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What’s in a resume? It’s most likely your name, address, personal information, references and a small run down of your skills. There’s also another part that says “work history” which is where everything you’ve ever done is jotted down to show your potential worth. The Hall of Fame in every sport has its members scour through several resumes every year looking for the perfect candidates to represent them.
There will be a time in the future when the names Tom Brady and Tim Duncan will come up on the list. A resume that wreaks of greatness, both players should be shoe-ins for the Hall of Fame. The funny thing is a vast majority of people will point to them being “system players”. I don’t know if that’s as insulting as it was meant to be, especially when you consider how the system was created.
It’s just “the system”! That’s the usual talk from folks just trying to diminish these guys accolades. Sure Bill Belichick’s New England Patriots and Gregg Popovich’s San Antonio Spurs follow a …. system the beginning of which started with these two giants of industry. Since the turn of the century (the year 2000), these teams are a staple for dominance. Duncan and Brady was given every opportunity to win and usually took them far. What’s good for the actual system is what matters.
One day you can be a part of the solution helping the system run smooth. Players like wide receiver Randy Moss and defensive end Richard Seymour have plenty of personal accolades and even broken records. They are merely plugged in and play-guys in “the system” but easily dismissed when no longer needed. In the same token, guys like small forward Glenn Robinson and shooting guard Michael Finley were bigger parts of other franchises but were delegated to a fourth or fifth option in “the system”.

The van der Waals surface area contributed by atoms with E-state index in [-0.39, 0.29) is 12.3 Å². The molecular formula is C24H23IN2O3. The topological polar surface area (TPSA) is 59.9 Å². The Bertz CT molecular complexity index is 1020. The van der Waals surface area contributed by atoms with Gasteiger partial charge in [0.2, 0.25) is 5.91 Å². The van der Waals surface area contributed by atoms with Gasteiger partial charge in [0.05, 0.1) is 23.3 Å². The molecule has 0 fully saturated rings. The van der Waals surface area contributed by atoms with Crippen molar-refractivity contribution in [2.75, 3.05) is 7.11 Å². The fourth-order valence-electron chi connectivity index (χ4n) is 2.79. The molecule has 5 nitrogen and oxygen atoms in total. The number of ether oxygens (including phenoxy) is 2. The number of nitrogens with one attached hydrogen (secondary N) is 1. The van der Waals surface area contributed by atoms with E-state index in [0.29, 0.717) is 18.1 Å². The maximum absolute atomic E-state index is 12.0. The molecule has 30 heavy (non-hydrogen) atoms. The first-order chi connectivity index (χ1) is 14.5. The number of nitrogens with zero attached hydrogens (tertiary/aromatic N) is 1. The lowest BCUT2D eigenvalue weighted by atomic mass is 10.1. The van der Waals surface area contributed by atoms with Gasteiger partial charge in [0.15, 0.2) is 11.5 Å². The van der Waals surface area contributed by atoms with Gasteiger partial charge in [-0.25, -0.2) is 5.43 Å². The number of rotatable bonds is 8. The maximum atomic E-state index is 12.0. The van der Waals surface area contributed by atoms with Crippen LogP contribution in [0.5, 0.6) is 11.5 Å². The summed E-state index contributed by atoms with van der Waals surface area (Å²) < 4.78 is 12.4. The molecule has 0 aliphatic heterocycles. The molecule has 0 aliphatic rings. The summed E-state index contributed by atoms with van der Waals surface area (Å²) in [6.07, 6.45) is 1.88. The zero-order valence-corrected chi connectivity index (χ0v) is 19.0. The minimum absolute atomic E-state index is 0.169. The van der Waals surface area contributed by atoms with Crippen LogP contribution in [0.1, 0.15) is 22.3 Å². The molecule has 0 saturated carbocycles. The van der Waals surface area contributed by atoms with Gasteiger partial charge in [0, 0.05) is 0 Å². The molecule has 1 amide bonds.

Shrewd would be an understatement when dealing with these head coaches. Nothing is worth too much or enough until that part of this special system breaks down. These coaches seem to have the ability to find guys off the street and turn them into starters or at least key contributors (“the system” works). Would Brady or Duncan be this great without it is the question.
Sure the Spurs have continued thier success after Duncan’s retirement. We also remember Brady missing a season while his backup quarterback Matt Cassel led the Patriots to an 11-5 record. Well it remains to be seen if the Spurs will make a deep playoff run without Duncan. Plus, nobody seems to remember that the 11-5 Cassel season was a five game drop-off from the previous season and it resulted in New England missing the playoffs.
The real truth is “the system” and it was built off the strength of their greatness. There is no Belichick system without Brady. There is no Popovich way of life without Duncan. These players fuel it with their steady play and almost herculean effort during big games. You can’t find a losing season throughout either career.
Duncan and Popovich have never missed the playoffs as a tandem. Brady and Belichick could almost say the same outside of the 2002 and 2008 season when Brady suffered a season ending knee injury in the first game (see Matt Cassell). Brady has five championships in seven tries, Duncan has five championships in six. Basically, if you play against Brady or Duncan in a Finals or final game, your expectations should be a loss. If you think they are just following “the system” you may be right …… it’s all about success and these pillars of greatness are the catalysts.